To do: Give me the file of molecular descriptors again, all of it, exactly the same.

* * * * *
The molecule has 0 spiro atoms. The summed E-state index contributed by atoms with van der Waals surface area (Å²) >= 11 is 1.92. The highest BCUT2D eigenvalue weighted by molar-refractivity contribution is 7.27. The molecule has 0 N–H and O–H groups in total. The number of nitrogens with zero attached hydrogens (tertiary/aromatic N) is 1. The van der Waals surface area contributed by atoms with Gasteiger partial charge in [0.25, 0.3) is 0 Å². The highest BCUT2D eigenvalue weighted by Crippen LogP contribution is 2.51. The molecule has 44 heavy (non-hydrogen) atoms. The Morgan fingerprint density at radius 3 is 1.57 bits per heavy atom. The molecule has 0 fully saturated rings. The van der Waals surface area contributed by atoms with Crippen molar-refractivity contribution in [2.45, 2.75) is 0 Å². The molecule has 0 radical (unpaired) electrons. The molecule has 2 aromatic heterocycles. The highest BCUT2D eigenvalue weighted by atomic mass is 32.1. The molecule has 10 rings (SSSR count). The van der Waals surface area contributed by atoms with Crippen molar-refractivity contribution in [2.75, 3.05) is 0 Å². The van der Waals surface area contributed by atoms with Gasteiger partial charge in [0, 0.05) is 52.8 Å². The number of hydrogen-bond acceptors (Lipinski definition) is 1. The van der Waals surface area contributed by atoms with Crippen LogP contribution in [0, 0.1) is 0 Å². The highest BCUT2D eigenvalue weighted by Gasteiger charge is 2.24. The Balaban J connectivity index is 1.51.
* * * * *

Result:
The molecule has 0 spiro atoms. The summed E-state index contributed by atoms with van der Waals surface area (Å²) >= 11 is 1.92. The highest BCUT2D eigenvalue weighted by molar-refractivity contribution is 7.27. The molecule has 0 N–H and O–H groups in total. The number of nitrogens with zero attached hydrogens (tertiary/aromatic N) is 1. The van der Waals surface area contributed by atoms with Gasteiger partial charge in [0.25, 0.3) is 0 Å². The highest BCUT2D eigenvalue weighted by Crippen LogP contribution is 2.51. The molecule has 44 heavy (non-hydrogen) atoms. The Morgan fingerprint density at radius 3 is 1.57 bits per heavy atom. The molecule has 0 fully saturated rings. The van der Waals surface area contributed by atoms with Crippen molar-refractivity contribution in [2.45, 2.75) is 0 Å². The molecule has 0 radical (unpaired) electrons. The molecule has 2 aromatic heterocycles. The highest BCUT2D eigenvalue weighted by atomic mass is 32.1. The molecule has 10 rings (SSSR count). The van der Waals surface area contributed by atoms with Crippen molar-refractivity contribution in [2.75, 3.05) is 0 Å². The van der Waals surface area contributed by atoms with Gasteiger partial charge in [0, 0.05) is 52.8 Å². The number of hydrogen-bond acceptors (Lipinski definition) is 1. The van der Waals surface area contributed by atoms with Crippen LogP contribution in [0, 0.1) is 0 Å². The highest BCUT2D eigenvalue weighted by Gasteiger charge is 2.24. The Balaban J connectivity index is 1.51.